Scholof agrees, and makes the case that we need to be looking at the ratio of fat to muscle, with an emphasis on “healthy” being defined as having lower amounts of fat in the body than what has historically been considered ideal. I ran this by Linda Case, and she agreed that muscle mass must be taken into account. However, she added the essential point that most dog owners in the U.S. don’t own working athletes, and aren’t going to add extreme physical conditioning to their dog’s daily routine. In addition, “losing weight” isn’t just a matter of losing fat–weight loss usually involves losing both fat and muscle, so extra efforts need to be made to increase muscle mass if also trying to lose fat. Perhaps more importantly, Linda mentioned that only about five percent of veterinarians talk to their client about their dog’s weight. A sad statistic indeed, because there seems to be consensus in the world of veterinary medicine and canine nutrition that being overweight is truly, truly bad for our dogs.
What’s more controversial is exactly what the effects of being overweight are and its relationship to cancer. We know that being overweight in people is a risk factor for cancer, but that is not the same thing as being a causal factor. We can’t say that “being overweight causes cancer.” For one thing, “cancer” is a huge category that includes a vast array of actual diseases. Secondly, there are numerous risk factors that can be causing the high rates of cancer in our dogs. As Dr. Case said to me, “our dogs live in a chemical soup” that includes pesticides, herbicides and who knows what else. That leads to my only criticism of DDD, which is that it focuses exclusively on fat as THE problem related to our dog’s health, and not on all the other factors, including environmental influences like herbicides and other chemicals like BPA in canned dog food. Not to mention the known influence of genetic risk factors. Given that researchers seem to agree that cancer is usually caused by a set of factors (genetic predisposition plus environmental factors for example), we have to be careful about simple correlations between diet and cancer.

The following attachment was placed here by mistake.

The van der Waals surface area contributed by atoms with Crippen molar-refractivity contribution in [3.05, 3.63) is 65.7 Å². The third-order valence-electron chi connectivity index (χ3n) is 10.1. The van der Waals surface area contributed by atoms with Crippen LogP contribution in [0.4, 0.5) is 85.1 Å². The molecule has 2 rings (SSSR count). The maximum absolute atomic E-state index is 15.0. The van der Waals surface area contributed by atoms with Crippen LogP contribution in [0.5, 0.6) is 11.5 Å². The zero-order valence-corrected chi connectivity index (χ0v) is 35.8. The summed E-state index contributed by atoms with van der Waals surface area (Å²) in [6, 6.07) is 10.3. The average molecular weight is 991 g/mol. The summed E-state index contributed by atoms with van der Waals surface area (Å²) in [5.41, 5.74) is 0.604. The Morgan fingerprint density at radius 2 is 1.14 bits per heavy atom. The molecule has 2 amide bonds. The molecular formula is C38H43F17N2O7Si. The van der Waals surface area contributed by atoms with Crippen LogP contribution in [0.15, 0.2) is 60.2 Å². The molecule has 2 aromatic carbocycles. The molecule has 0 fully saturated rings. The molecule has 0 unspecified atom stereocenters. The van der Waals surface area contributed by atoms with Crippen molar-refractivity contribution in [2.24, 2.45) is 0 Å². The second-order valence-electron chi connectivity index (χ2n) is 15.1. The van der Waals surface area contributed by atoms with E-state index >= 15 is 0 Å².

I mentioned this to Daniel Scholof when we talked this morning, and he said “Fair point.” He added that he would have included that if this was a book about cancer in dogs. But it’s not, it’s a book about obesity in dogs, how it happens and the importance of educating dog owners that their “average looking” dog might have its health compromised by carrying too much body fat. To which I say, “fair point.”
There’s so much more, but I think it’s best now to let the book itself to the talking. This is a valuable book, but I make that recommendation with the concern that people will read it and conclude that keeping their dog thin will prevent him or her from dying of cancer. It might decrease the odds, but its no guarantee. We all wish we could put our dogs on diets and ensure their long life, but there is no one way to keep our dogs healthy, no matter how much we wish it was true.
If you want to learn more about canine nutrition, I’d also recommend Linda Case’s book, Dog Food Logic, and her blog The Science Dog. I’m also going to check out Daniel’s blog, The Optimal Dog. A sincere thank you to both Linda and Daniel for taking the time to talk this morning. I hope we can continue the conversations. I’d love to continue the conversation with you, dear reader–jump into the comment section and tell us what sources you have found to be interesting or helpful related to what you feed, or don’t feed, to your dog.
One last comment: Just try not to fall in love with Daniel’s dog Cody. I dare you.
MEANWHILE, back on the farm: Good news! Lady Godiva and her lamb “Snow White” tested negative for Caseous, which means Lady Godiva and her lamb might be able to stay on the farm. Whew. We are still fighting the disease, which is still evident in Lady G’s other two lambs, and we have to send in a second test to Washington State University (who has been wonderfully generous with their time), but at least the first test looks good for both Lady G and her ewe lamb. Yay for good news! I’ll keep you posted when the second test comes in.
That’s Lady Godiva in the middle, with her ewe lamb Snow White to the left. Hopefully they will be on the farm for a long time to come.